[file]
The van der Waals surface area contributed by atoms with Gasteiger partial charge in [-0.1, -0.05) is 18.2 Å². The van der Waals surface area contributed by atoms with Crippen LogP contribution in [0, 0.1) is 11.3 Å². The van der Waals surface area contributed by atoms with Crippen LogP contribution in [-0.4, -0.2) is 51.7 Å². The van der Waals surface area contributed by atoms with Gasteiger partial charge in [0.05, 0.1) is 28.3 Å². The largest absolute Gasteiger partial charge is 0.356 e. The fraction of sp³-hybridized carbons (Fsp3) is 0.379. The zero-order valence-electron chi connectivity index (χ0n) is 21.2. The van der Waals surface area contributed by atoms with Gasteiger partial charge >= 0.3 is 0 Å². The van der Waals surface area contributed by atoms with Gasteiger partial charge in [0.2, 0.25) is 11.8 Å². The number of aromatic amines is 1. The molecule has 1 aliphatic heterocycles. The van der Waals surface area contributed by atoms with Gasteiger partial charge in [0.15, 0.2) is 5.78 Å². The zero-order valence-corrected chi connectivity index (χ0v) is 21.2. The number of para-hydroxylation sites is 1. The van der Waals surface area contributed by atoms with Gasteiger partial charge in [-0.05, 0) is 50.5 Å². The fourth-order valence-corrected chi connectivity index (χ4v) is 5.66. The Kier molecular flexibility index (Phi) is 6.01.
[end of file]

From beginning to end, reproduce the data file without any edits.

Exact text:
The van der Waals surface area contributed by atoms with Gasteiger partial charge in [-0.1, -0.05) is 18.2 Å². The van der Waals surface area contributed by atoms with Crippen LogP contribution in [0, 0.1) is 11.3 Å². The van der Waals surface area contributed by atoms with Crippen LogP contribution in [-0.4, -0.2) is 51.7 Å². The van der Waals surface area contributed by atoms with Gasteiger partial charge in [0.05, 0.1) is 28.3 Å². The largest absolute Gasteiger partial charge is 0.356 e. The fraction of sp³-hybridized carbons (Fsp3) is 0.379. The zero-order valence-electron chi connectivity index (χ0n) is 21.2. The van der Waals surface area contributed by atoms with Gasteiger partial charge >= 0.3 is 0 Å². The van der Waals surface area contributed by atoms with Gasteiger partial charge in [0.2, 0.25) is 11.8 Å². The number of aromatic amines is 1. The molecule has 1 aliphatic heterocycles. The van der Waals surface area contributed by atoms with Gasteiger partial charge in [0.15, 0.2) is 5.78 Å². The zero-order valence-corrected chi connectivity index (χ0v) is 21.2. The number of para-hydroxylation sites is 1. The van der Waals surface area contributed by atoms with Gasteiger partial charge in [-0.05, 0) is 50.5 Å². The fourth-order valence-corrected chi connectivity index (χ4v) is 5.66. The Kier molecular flexibility index (Phi) is 6.01.